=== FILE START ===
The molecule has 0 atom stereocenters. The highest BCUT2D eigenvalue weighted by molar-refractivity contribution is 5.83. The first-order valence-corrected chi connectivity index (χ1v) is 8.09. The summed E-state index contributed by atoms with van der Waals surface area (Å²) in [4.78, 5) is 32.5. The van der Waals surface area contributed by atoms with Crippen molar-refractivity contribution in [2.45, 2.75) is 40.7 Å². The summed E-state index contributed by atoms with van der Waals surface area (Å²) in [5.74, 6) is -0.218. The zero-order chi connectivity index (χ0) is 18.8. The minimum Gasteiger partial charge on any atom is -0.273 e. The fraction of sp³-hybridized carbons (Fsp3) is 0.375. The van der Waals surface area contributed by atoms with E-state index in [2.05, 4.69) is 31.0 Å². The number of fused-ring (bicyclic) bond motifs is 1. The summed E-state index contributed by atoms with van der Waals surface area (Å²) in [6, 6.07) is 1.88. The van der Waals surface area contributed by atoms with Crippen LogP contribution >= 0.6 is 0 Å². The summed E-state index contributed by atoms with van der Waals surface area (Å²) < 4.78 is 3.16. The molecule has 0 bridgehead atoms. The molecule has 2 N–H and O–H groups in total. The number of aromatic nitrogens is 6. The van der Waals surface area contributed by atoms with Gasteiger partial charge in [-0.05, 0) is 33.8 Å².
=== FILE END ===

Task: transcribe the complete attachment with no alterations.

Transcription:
The molecule has 0 atom stereocenters. The highest BCUT2D eigenvalue weighted by molar-refractivity contribution is 5.83. The first-order valence-corrected chi connectivity index (χ1v) is 8.09. The summed E-state index contributed by atoms with van der Waals surface area (Å²) in [4.78, 5) is 32.5. The van der Waals surface area contributed by atoms with Crippen molar-refractivity contribution in [2.45, 2.75) is 40.7 Å². The summed E-state index contributed by atoms with van der Waals surface area (Å²) in [5.74, 6) is -0.218. The zero-order chi connectivity index (χ0) is 18.8. The minimum Gasteiger partial charge on any atom is -0.273 e. The fraction of sp³-hybridized carbons (Fsp3) is 0.375. The van der Waals surface area contributed by atoms with E-state index in [2.05, 4.69) is 31.0 Å². The number of fused-ring (bicyclic) bond motifs is 1. The summed E-state index contributed by atoms with van der Waals surface area (Å²) in [6, 6.07) is 1.88. The van der Waals surface area contributed by atoms with Crippen LogP contribution >= 0.6 is 0 Å². The summed E-state index contributed by atoms with van der Waals surface area (Å²) < 4.78 is 3.16. The molecule has 0 bridgehead atoms. The molecule has 2 N–H and O–H groups in total. The number of aromatic nitrogens is 6. The van der Waals surface area contributed by atoms with Gasteiger partial charge in [-0.05, 0) is 33.8 Å².